There are certain things you only have the license to do when you're a child. While the following skills are not necessarily essential to day-to-day living, wouldn't it be fun if your kid learned them, too?
1. How to build (and fly) a kite Show the simple and uncomplicated way kids used to have fun many years ago with non-electronic items. Have a family picnic in a grassy area, pick a windy spot and teach him or her how to start flying his or her own kite!
2. How to whistle Some kids learn it by accident, others through the patient guidance of an adult. Start your child off with some simple techniques on how to shape his mouth and breathe melodically. You can also tell him about the Pinoy belief that whistling calls upon a cool breeze.
3. How to roller skate or roller blade Step aside, hoverboards and skateboards! Back in the day, kids would strap on their skates and hit the streets for hours. Not only did they get to work on their sense of balance, they also had loads of fun.
4. How to do the cartwheel Nothing could compare to the joys of being able to "stand" on your outstretched arms and seeing the world upside down. It takes a bit of courage and a lot of playfulness to learn, though, and while you can start at any time, it will be a bit more challenging to support your grown-up body with your limbs than if you learn it while at play when you're a child.
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5. How to do the cat’s cradle Let’s not forget this two-person string game that involves specific hand moves to pluck and tuck yarn into certain formations. It helps hone your child’s finger dexterity, fine motor skills and memory. Simply search on YouTube if you need a refresher course (and demo)!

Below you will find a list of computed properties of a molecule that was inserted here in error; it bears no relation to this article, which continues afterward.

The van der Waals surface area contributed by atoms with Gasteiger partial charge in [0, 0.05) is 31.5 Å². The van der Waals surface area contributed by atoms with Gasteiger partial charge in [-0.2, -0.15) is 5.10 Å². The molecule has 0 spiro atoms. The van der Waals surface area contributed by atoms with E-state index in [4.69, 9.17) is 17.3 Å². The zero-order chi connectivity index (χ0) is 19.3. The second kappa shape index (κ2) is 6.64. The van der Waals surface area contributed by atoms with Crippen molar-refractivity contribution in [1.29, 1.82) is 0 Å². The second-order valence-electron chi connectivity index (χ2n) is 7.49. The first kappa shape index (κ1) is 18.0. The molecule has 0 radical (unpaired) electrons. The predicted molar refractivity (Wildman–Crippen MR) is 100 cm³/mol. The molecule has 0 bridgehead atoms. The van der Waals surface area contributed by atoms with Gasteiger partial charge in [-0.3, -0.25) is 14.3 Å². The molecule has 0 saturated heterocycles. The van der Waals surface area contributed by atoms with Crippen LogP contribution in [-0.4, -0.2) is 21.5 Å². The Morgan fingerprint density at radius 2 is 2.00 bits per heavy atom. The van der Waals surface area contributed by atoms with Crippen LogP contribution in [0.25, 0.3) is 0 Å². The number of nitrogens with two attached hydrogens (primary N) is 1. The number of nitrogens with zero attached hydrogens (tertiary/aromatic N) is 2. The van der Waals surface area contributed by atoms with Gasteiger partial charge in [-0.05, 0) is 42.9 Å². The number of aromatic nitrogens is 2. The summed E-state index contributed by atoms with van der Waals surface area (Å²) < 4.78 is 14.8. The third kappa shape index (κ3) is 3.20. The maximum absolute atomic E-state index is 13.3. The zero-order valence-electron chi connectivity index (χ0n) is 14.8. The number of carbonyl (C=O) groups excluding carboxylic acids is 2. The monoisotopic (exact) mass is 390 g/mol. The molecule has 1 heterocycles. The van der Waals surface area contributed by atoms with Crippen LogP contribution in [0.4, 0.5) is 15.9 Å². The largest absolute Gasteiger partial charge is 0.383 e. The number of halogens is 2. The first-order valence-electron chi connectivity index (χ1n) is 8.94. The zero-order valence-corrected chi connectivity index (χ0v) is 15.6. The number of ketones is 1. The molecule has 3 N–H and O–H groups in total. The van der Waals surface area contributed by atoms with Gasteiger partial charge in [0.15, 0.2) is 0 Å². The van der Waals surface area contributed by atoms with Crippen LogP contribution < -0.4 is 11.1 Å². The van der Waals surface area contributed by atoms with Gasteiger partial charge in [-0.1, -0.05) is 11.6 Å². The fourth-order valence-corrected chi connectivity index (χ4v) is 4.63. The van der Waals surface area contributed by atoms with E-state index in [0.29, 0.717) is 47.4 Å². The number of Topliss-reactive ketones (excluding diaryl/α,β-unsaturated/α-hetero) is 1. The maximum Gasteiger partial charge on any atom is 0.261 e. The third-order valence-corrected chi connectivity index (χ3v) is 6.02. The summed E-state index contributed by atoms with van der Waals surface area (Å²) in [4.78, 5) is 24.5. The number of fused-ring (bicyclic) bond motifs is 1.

6. How to play Jackstone (or Chinese jackstone) Introduce to your child this timeless game that requires great hand-eye coordination and the nimblest of fingers. Remember when you would sew up grains of rice or seeds into tiny pillows for Chinese jackstone?
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7. How to hula hoop You may or may not know how to hula hoop, but you can definitely show your child the steps to get there. Challenge him or her how many rounds he/she can keep going!
9. How to ride a bike Many memories of childhood involve learning how to balance on a bicycle (and falling many times throughout the process). "See this scar on my leg? I got it from learning how to ride a bike," is always a good way to engage your child in conversation. Being skilled in cycling allows your child to explore areas within your neighborhood, and is a good form of exercise as well.